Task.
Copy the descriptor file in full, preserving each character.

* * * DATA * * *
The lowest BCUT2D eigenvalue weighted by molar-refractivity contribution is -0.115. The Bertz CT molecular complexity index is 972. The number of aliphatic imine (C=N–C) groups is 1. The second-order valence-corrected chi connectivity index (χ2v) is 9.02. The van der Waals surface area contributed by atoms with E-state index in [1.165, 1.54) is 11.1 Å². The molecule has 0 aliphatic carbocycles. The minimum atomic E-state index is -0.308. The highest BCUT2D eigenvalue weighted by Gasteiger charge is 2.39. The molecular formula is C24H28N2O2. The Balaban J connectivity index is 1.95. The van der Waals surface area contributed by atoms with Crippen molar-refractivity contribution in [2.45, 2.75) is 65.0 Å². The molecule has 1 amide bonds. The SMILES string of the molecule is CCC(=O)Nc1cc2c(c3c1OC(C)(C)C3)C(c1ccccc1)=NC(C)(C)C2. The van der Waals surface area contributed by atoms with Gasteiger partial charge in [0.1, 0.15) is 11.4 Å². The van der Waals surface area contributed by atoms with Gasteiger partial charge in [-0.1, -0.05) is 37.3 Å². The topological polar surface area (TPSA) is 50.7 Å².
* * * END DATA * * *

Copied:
The lowest BCUT2D eigenvalue weighted by molar-refractivity contribution is -0.115. The Bertz CT molecular complexity index is 972. The number of aliphatic imine (C=N–C) groups is 1. The second-order valence-corrected chi connectivity index (χ2v) is 9.02. The van der Waals surface area contributed by atoms with E-state index in [1.165, 1.54) is 11.1 Å². The molecule has 0 aliphatic carbocycles. The minimum atomic E-state index is -0.308. The highest BCUT2D eigenvalue weighted by Gasteiger charge is 2.39. The molecular formula is C24H28N2O2. The Balaban J connectivity index is 1.95. The van der Waals surface area contributed by atoms with Crippen molar-refractivity contribution in [2.45, 2.75) is 65.0 Å². The molecule has 1 amide bonds. The SMILES string of the molecule is CCC(=O)Nc1cc2c(c3c1OC(C)(C)C3)C(c1ccccc1)=NC(C)(C)C2. The van der Waals surface area contributed by atoms with Gasteiger partial charge in [0.1, 0.15) is 11.4 Å². The van der Waals surface area contributed by atoms with Gasteiger partial charge in [-0.1, -0.05) is 37.3 Å². The topological polar surface area (TPSA) is 50.7 Å².